More than half domestic violence victims have had to switch jobs or reduce their working hours as a result of being abused, WA researchers have found
The Curtin University and University of South Australia study found that of 175 female domestic violence victims - including a sample of WA women - at least half had left their jobs.
About 30 per cent had also moved out of their home towns or interstate after being abused.
UniSA lead researcher Sarah Wendt said the results were "staggering" and showed the long-term effects of domestic violence, believed to affect a third of all Australian women.
"We will argue domestic violence affects their ability to be able to live freely in a society and the impacts are felt years later," she said.
The study found 65 per cent of those who moved jobs did so because they wanted to escape the perpetrator or felt they could no longer perform their job properly because of confidence issues.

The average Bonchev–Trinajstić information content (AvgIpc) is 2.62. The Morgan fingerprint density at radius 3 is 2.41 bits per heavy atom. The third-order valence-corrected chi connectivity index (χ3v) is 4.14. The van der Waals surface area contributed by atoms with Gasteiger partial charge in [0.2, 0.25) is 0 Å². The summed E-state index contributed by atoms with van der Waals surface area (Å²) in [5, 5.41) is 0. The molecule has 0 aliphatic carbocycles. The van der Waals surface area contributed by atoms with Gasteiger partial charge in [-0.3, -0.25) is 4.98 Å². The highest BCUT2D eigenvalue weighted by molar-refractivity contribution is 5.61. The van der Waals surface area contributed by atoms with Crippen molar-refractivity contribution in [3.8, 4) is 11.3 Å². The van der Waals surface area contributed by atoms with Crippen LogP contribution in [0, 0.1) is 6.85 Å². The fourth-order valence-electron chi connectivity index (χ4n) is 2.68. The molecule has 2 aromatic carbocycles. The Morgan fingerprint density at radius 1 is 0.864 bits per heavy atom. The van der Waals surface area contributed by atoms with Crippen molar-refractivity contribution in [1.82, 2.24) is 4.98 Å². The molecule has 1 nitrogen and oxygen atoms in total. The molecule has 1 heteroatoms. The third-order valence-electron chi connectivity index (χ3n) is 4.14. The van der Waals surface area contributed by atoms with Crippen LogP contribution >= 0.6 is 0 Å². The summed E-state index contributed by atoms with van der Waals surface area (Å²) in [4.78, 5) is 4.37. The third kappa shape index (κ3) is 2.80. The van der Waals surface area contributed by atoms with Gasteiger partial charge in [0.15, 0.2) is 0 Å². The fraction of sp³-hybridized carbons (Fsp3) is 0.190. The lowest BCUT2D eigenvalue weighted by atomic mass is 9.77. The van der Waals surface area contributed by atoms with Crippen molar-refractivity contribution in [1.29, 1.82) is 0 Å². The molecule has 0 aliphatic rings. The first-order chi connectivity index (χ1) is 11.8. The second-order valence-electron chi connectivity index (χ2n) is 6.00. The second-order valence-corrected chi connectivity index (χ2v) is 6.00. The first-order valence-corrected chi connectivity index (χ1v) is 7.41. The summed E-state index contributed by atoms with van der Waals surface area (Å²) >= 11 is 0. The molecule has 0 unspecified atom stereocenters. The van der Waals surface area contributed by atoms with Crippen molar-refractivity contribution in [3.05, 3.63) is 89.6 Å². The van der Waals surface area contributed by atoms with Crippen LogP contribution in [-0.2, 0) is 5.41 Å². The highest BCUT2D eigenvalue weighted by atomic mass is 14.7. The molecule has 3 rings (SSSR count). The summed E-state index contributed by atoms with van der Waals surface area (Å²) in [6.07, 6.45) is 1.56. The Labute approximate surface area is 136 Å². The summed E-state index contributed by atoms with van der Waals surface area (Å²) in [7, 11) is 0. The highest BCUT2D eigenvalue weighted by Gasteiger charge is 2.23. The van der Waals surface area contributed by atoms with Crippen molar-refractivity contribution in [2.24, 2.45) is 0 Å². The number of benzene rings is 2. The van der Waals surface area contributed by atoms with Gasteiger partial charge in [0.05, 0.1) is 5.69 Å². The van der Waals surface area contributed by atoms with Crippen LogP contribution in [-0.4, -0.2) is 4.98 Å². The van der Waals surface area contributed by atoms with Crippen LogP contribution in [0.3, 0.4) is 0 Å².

Dr Wendt said some women reported having being constantly phoned or visited by their abusers while in their workplace.
Many women had reduced their hours or taken casual work to try to evade their abusers.
"That affects the housing that's then available to them and it affects their mental health," Dr Wendt said. "We're finding these things connect quite intimately."
The study also found that before the domestic violence happened many of the women had jointly owned a home with their partner.
But since leaving their partners because of the violence, they had to rent privately and struggled to keep on top of bills and the cost of raising their children on one income.
Curtin University professor Donna Chung said there was little other research into how domestic violence affected the opportunities for women long-term.
The researchers plan to interview 80 of the surveyed women to get an in-depth view on the effects of domestic violence on women.